Secret Photographer (02:16)
Nanny Vivian Maier took pictures of street scenes daily, accumulating 150,000 mostly undeveloped images. Just before her death, her life's work was discovered in a Chicago storage space; she's now considered a modern master.
Asocial Behavior (03:44)
A movie theater manager describes Maier's regular attendance and eccentric qualities. Former charge Inger Raymond recalls Maier's artistic focus; Maier photographed many children on a Chicago beach.
Vivian Maier Phenomenon (02:09)
Maier stopped paying storage rent at the end of her life. Her work was sold; the auctioneer regrets throwing away correspondence. Her photographs now sell for thousands in New York and attract a wide audience. Fans identify with her story.
Gaining Recognition (02:54)
Ron Slattery paid $250 for a collection of Maier's negatives. While selling prints on eBay, an art professor contacted collectors, confirming their value. Photographers worry their edits don’t reflect Maier’s artistic identity.
Collecting Process (03:23)
Slattery was unable to track down Maier until she died. Jeff Goldstein is the second largest owner of Maier's work; he brought armed backup while exchanging negatives for cash.
Internal Artist (02:51)
Maier photographed for herself, and didn't exhibit or publish her work. She took portraits of street characters, children, and families she worked for.
Observing Through the Lens (02:13)
View images taken as a nanny in the Chicago suburbs in the 1950s and 1960s. Maier worked longest for the Ginsberg family; a former neighbor recalls Maier using the camera to separate herself from the group.
Camera Disguise (03:02)
Maier looked down at her Rollerflex while shooting, rather than making eye contact, allowing her to come close to subjects; she became present and "absent." A former neighbor discusses Maier's images of parents and children, and talent at capturing history.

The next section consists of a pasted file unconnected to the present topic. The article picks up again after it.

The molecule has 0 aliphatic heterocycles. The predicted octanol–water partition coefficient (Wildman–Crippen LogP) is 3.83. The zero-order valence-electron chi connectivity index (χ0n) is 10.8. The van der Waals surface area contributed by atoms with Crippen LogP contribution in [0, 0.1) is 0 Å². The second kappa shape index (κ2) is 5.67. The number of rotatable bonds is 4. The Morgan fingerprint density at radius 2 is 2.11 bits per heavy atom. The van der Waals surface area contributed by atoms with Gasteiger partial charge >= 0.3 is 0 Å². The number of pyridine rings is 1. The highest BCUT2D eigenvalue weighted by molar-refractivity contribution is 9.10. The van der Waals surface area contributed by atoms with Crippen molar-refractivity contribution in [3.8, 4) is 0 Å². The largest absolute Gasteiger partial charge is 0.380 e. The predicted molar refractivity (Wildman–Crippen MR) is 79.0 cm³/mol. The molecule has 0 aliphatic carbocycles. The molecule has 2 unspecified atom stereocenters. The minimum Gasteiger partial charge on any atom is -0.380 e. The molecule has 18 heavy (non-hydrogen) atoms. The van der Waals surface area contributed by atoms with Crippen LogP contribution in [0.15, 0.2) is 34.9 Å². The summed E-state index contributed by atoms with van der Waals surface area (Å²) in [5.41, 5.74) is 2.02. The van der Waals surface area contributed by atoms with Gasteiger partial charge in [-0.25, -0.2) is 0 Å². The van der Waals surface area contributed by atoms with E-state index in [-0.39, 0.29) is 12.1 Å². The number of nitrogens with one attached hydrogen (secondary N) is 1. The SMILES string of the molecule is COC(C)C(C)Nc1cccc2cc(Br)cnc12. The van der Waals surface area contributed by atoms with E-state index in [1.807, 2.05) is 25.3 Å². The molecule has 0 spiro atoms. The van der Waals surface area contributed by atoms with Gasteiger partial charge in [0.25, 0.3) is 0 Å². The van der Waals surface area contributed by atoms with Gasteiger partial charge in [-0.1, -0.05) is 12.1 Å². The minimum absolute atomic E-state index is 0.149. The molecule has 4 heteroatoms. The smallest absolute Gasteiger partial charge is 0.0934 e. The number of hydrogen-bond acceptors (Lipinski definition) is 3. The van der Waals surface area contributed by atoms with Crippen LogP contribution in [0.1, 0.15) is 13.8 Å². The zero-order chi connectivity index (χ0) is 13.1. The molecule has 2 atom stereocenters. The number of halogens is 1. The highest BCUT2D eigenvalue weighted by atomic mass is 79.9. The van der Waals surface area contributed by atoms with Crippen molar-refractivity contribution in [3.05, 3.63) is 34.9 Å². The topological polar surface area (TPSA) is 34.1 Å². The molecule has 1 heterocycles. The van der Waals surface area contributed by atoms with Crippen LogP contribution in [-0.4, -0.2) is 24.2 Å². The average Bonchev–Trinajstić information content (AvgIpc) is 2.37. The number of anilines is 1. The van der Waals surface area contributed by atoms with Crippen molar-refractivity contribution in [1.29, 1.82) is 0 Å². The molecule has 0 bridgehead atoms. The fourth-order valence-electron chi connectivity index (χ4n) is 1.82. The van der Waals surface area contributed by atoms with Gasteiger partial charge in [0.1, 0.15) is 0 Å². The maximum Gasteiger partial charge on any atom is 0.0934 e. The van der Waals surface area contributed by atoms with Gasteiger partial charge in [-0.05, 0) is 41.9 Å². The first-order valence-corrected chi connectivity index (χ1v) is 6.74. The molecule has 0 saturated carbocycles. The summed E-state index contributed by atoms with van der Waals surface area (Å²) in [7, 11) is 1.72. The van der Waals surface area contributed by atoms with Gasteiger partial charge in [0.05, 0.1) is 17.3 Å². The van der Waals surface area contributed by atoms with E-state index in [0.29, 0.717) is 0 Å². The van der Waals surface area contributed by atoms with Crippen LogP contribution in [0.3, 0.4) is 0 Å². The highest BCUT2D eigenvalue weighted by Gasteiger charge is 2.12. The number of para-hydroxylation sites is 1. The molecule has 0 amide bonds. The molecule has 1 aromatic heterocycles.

Raymond was surprised by how many pictures Maier took of her as a child. Maier taught her photography basics and took her on walks around their suburb. Maier would take a train toward Chicago after work but never disclosed her destination.
Street Scenes (02:18)
Maier took a train to downtown Chicago to take pictures, whenever possible. She ventured into dangerous neighborhoods and took one shot per situation. She spent all her money on film equipment.
Experiencing Life through Photography (03:05)
A roll of Maier's film provides a sense of her daily routine; she captured raw emotion in street portraits. A former charge describes her feminist politics, abrasive personality, and unwillingness to talk about herself.
Family History (02:52)
Maier's mother and grandmother lived in New York as domestic servants to escape an illegitimate past in France. In 1919, Maier's mother married. Maier was born in 1926 and lived in the Bronx with studio photographer Jeanne Bertrand who had given up a child for adoption.
Return to France (03:14)
Maier lived in her mother's village from age 6 to 12; she later photographed the area. Former classmates describe her New York perspective and creative mind.
First Photos (02:40)
Maier returned to her mother's village after World War II at age 24 to sell her great aunt's farm. Following an inner curiosity, she established an artistic tendency. A neighbor describes her as refined and sincere.
Photography Education (03:58)
In 1951, Maier returned to New York, found work as a nanny, and focused on photography. She accessed subjects like Salvador Dali and sought people living on the edge in the Bowery, approaching fearlessly to get the desired shot.
A photographer discusses why Maier created for herself. In the late 1960s, the Ginsberg family no longer needed her services. She witnessed the Chicago Riots and focused on negative images and bad news in 1968.
Career Legacy (03:31)
As Maier's nanny jobs became shorter, she developed hording and secretive behavior. She stopped photographing in the 1980s but inspired a generation of amateur street photographers. She died in 2009.
Credits: The Vivian Maier Mystery (00:45)
Credits: The Vivian Maier Mystery
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